The Court rejected the "totality" test derived from Jones and held that the informant's tip and the corroborating evidence must be separately considered. The tip was rejected because the affidavit contained neither any information which showed the basis of the tip nor any information which showed the informant's credibility. The corroborating evidence was rejected as insufficient because it did not establish any element of criminality but merely related to details which were innocent in themselves. No additional corroborating weight was due as a result of the bald police assertion that defendant was a known gambler, although the tip related to gambling. Returning to the totality test, however, the Court in United States v. Harris
The Court expressly abandoned the two-part Aguilar-Spinelli test and returned to the "totality of the circumstances" approach to evaluate probable cause based on an informant's tip in Illinois v. Gates.
Particularity.-"The requirement that warrants shall particularly describe the things to be seized makes general searches under them impossible and prevents the seizure of one thing under a warrant describing another. As to what is to be taken, nothing is left to the discretion of the officer executing the warrant."
First Amendment Bearing on Probable Cause and Particularity.-Where the warrant process is used to authorize seizure of books and other items entitled either to First Amendment protection or to First Amendment consideration, the Court has required government to observe more exacting standards than in other cases.
Confusion remains, however, about the necessity for and the character of prior adversary hearings on the issue of obscenity. In a later decision the Court held that, with adequate safeguards, no pre-seizure adversary hearing on the issue of obscenity is required if the film is seized not for the purpose of destruction as contraband (the purpose in Marcus and A Quantity of Books), but instead to preserve a copy for evidence.
The seizure of a film without the authority of a constitutionally sufficient warrant is invalid; seizure cannot be justified as incidental to arrest, inasmuch as the determination of obscenity may not be made by the officer himself.
In Stanford v. Texas,
However, the First Amendment does not bar the issuance or execution of a warrant to search a newsroom to obtain photographs of demonstrators who had injured several policemen, although the Court appeared to suggest that a magistrate asked to issue such a warrant should guard against interference with press freedoms through limits on type, scope, and intrusiveness of the search.
Property Subject to Seizure.-There has never been any doubt that search warrants could be issued for the seizure of contraband and the fruits and instrumentalities of crime.
However, some medically assisted bodily intrusions have been held impermissible, e.g., forcible administration of an emetic to induce vomiting,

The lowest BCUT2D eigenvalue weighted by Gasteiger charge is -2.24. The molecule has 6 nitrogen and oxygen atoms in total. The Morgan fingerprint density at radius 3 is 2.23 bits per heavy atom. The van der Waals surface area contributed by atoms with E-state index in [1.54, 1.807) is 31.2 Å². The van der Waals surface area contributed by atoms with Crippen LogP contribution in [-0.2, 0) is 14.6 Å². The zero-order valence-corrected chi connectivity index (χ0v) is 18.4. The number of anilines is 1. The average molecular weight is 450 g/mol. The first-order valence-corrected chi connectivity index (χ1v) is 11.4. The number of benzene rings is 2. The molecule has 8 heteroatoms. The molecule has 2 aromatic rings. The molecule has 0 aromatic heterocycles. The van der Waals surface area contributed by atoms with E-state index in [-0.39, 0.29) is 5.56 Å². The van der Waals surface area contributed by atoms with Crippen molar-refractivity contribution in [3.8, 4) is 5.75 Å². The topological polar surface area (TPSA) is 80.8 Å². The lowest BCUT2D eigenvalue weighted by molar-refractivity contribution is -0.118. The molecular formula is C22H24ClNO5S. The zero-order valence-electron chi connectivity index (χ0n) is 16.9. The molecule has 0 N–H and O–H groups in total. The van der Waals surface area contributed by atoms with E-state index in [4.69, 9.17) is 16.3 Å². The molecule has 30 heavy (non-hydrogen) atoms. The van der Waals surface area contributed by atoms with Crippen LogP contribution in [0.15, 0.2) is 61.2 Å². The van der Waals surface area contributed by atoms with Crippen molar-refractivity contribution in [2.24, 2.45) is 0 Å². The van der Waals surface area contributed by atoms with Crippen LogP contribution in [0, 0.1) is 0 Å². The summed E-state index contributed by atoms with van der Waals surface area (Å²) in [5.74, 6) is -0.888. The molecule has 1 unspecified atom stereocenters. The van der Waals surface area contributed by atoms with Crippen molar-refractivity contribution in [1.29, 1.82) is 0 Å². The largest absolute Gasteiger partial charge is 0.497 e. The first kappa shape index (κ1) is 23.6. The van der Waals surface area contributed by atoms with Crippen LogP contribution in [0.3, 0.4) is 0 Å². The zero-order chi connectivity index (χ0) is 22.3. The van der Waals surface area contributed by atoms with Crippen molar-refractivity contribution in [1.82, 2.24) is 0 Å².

In Warden v. Hayden,
While the statute did not authorize a search but instead compulsory production, the Justice concluded that the law was well within the restrictions of the search and seizure clause.
While it may be doubtful that the equation of search warrants with subpoenas and other compulsory process ever really amounted to much of a limitation,
Although Andresen was concerned with business records, its discussion seemed equally applicable to "personal" papers, such as diaries and letters, as to which a much greater interest in privacy most certainly exists. The question of the propriety of seizure of such papers continues to be the subject of reservation in opinions,
Execution of Warrants.-The Fourth Amendment's "general touchstone of reasonableness . . . governs the method of execution of the warrant."
Although for purposes of execution, as for many other matters, there is little difference between search warrants and arrest warrants, one notable difference is that the possession of a valid arrest warrant cannot authorize authorities to enter the home of a third party looking for the person named in the warrant; in order to do that, they need a search warrant signifying that a magistrate has determined that there is probable cause to believe the person named is on the premises.
Valid Searches and Seizures Without Warrants
While the Supreme Court stresses the importance of warrants and has repeatedly referred to searches without warrants as "exceptional,"
Detention Short of Arrest: Stop-and-Frisk.-Arrests are subject to the requirements of the Fourth Amendment, but the courts have followed the common law in upholding the right of police officers to take a person into custody without a warrant if they have probable cause to believe that the person to be arrested has committed a felony or a misdemeanor in their presence.
The case arose when a police officer observed three individuals engaging in conduct which appeared to him, on the basis of training and experience, to be the "casing" of a store for a likely armed robbery; upon approaching the men, identifying himself, and not receiving prompt identification, the officer seized one of the men, patted the exterior of his clothes, and discovered a gun. Chief Justice Warren for the Court wrote that the Fourth Amendment was applicable to the situation, applicable "whenever a police officer accosts an individual and restrains his freedom to walk away."